June 1st, 2015
Pope Francis surprised the Catholic community and the public in unexpectedly announcing the indiction of an extraordinary Jubilee year beginning at the end of 2015 and running throughout most of 2016. The tradition of celebrating jubilee years dates back 1300 AD when pope Boniface VIII issued the first holy year calling pilgrims to visit Rome in order to receive a plenary indulgence. The name “jubilee” reminds of the biblical institution of the jubilee whereby, according to the Mosaic law, every fifty years slaves were supposed to be freed and debts had to be cancelled (e.g. Leviticus 25). However, in spite of the name, the Roman ecclesiastical jubilee has little to do with this biblical precedent and mostly to do with the medieval practice of a powerful church granting remission of the penalty of sin by shortening the time in Purgatory. The Vatican jubilee is therefore part and parcel of a theological vision whereby Purgatory is a pillar of the afterlife, the church claims to administer God’s grace on His behalf, and pilgrims have to do some penitential acts like rosaries, pilgrimages, fasting, i.e. religious works, in order to receive the remission. It is not a coincidence that Martin Luther, after visiting Rome in 1511, became troubled with the practice of indulgences and eventually nailed the 95 theses in the (vain) hope that a biblical and public discussion could be initiated.
It is interesting to note that an unconventional Pope like Francis, who is known for his down-to-earth language and easy-going manners, would instead indict a Jubilee year which is part of a long and well-established tradition deeply rooted in the Middle Ages. Even the apparently “fresh” approach by Francis is always to be related to the “old” institution he is head of.
Focus on Mercy
Francis wants his Jubilee year to be focused on mercy. The overall theme of the year and of its wide-ranging activities will be mercy. This is not a new emphasis. His 2013 apostolic exhortation Evangelii Gaudium already centered on mercy as an encompassing rubric of the mission of the church. After being elected, Francis went public in saying that he was reading a book by Cardinal Walter Kasper, Mercy. The Essence of the Gospel and the Key to Christian Life (Mahwah, NJ: Paulist Press, 2014) and that he was profoundly impressed by it. So, the Jubilee of mercy will be a vantage point from which Francis’s understanding of mercy will be displayed in full force.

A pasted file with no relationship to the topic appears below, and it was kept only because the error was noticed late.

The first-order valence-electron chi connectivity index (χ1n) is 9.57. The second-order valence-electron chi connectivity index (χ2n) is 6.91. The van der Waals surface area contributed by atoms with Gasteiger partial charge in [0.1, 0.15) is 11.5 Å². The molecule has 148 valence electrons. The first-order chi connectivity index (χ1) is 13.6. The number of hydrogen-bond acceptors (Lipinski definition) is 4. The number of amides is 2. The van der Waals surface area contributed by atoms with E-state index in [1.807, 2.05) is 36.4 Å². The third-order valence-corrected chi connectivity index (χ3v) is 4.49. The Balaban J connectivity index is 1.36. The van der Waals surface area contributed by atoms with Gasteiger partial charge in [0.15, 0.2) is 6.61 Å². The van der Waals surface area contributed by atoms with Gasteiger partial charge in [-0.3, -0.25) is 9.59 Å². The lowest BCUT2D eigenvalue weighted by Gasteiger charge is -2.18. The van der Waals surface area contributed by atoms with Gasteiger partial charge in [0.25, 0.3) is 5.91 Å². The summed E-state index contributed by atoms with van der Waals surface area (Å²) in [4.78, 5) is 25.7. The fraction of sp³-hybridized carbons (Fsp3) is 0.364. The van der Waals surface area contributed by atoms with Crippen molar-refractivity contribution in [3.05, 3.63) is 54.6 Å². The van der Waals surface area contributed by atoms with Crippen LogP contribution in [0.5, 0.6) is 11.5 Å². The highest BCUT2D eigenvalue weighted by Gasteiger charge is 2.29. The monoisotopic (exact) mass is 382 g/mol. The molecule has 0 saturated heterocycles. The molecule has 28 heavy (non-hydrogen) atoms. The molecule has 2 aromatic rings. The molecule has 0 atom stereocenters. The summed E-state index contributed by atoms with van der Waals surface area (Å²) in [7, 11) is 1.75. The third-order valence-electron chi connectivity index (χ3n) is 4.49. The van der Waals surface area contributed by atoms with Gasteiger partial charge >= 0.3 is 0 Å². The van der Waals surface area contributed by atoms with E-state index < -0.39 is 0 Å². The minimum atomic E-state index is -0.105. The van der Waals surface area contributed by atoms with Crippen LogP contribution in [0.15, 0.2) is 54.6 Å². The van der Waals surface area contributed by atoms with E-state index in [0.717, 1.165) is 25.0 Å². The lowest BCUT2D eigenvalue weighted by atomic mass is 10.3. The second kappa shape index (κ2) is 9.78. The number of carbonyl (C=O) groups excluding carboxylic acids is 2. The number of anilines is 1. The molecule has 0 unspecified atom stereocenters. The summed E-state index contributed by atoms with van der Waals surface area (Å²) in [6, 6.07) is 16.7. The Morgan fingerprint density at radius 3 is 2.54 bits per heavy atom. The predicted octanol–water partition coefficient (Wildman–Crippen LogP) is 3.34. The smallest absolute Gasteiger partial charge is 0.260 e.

So far, some indications about how he understands mercy are a mixed bag. In these first two years of his reign, mercy has often been swollen with regard to its biblical meaning as to refer to a sort of divine and universal benevolence towards all. Eye-catching sentences like “Who am I to judge?”, “God forgives who follows his conscience”, “God always forgives”, contribute to widen God’s mercy to the point of being exchanged for an all-embracing, all-inclusive love. Yet unclear is the way in which the Pope relates God’s mercy to His justice and how this relationship fits in the work of Jesus Christ on the cross. According to Scripture, Christ is the “merciful and faithful high priest” who made “propitiation for the sins of the people” (Hebrews 2:17). Any biblical understanding of mercy needs to be interwoven with God’s justice and Christ’s atonement which calls for repentance and faith. Otherwise, mercy can be (ab)used as a general manifestation of kindness which does not depict God’s mercy at all, but is rather a form of humanistic goodwill.
What about Indulgences?
The Bull of indiction of Jubilee of Mercy was issued on April 11th and is entitled Misericordiae Vultus (The Face of Mercy). There was some curiosity about how this outward-looking Pope come “from the ends of the world” would treat a very “Roman” and ecclesiastical topic like indulgences. He deals with it at paragraphs 21-22 where he uses a language much more personal and relational than juridical and traditional, yet the substance of the theology and practice of the indulgences is granted.
In closing, one almost overlapping event will be the V centenary of the Protestant Reformation in 2017. It is interesting to observe that while on the one hand the Roman Catholic Church is officially preparing an “ecumenical” commemoration of the Reformation, on the other she represents and promotes again the theology and the practice that caused the Reformation, i.e. the granting of indulgences. How is it possible to commemorate something that was opposed to the indulgences and, at the same time, focus on the same theological framework that was the cause of the dispute? Is it because the Roman Church is, despite all change, semper eadem, always the same?